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Talking with the Dead: Sarah Fielding's Posthumous Lives as a Feminist Challenge to Menippean Laughter

  • Author(s): Goodhue, Elizabeth K.
  • et al.
Abstract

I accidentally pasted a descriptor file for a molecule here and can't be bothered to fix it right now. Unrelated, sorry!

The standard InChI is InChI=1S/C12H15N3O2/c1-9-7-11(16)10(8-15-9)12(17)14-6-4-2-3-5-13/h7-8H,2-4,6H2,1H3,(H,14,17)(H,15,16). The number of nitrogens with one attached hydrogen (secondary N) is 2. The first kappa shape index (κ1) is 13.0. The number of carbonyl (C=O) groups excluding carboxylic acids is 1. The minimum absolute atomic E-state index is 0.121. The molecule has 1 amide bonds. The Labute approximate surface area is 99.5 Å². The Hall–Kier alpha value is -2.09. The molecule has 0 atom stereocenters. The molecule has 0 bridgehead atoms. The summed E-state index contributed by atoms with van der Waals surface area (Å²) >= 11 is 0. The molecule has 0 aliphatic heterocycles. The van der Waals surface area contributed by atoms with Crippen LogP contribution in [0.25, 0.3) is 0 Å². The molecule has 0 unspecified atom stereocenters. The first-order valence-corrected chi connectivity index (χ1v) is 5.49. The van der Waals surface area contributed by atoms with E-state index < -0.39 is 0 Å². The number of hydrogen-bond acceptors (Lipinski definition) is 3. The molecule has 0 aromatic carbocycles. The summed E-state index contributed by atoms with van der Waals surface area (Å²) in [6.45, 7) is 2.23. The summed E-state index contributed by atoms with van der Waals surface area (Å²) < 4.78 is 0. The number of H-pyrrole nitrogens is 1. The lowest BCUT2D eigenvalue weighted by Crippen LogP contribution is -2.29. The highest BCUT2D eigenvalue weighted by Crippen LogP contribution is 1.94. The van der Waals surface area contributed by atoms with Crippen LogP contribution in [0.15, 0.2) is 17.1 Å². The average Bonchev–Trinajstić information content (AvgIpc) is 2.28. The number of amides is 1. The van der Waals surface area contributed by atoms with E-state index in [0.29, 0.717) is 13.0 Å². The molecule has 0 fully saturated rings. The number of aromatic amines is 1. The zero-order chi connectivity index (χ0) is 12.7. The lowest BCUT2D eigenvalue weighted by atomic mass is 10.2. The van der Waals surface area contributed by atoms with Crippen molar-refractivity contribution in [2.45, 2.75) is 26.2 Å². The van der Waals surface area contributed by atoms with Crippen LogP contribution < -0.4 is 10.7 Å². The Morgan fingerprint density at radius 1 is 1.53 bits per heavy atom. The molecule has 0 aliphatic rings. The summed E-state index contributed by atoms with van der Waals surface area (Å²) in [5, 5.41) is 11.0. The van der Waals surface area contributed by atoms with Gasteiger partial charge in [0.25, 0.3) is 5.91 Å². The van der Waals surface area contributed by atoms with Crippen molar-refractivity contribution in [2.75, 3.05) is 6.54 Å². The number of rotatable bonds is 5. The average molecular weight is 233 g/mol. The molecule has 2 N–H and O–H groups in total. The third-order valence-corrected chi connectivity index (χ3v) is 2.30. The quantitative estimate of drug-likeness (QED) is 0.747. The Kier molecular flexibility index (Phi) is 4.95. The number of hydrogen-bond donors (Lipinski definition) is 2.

“The thing about biography,” he said, “is that you always know how the story ends.” This remark was made by a noted professor of eighteenth-century literature during the annual lecture at the 2009 meeting of the British Society for Eighteenth-Century Studies (BSECS). What struck me most about the comment on that chilly January afternoon was not the offhand tone in which it was voiced, but the awkward chuckles that rippled through the audience afterwards, prompting a smile—half sheepish, half relieved—from our speaker. Death was not mentioned, but it was clearly the specter giving rise to these signs of wary amusement. I couldn’t help but wonder if the audience’s hesitancy to laugh outright—my own included—stemmed from the fact that a joke about death’s ability to render all biographies the same brought mortality uncomfortably close to the here and now that we shared as conference participants.

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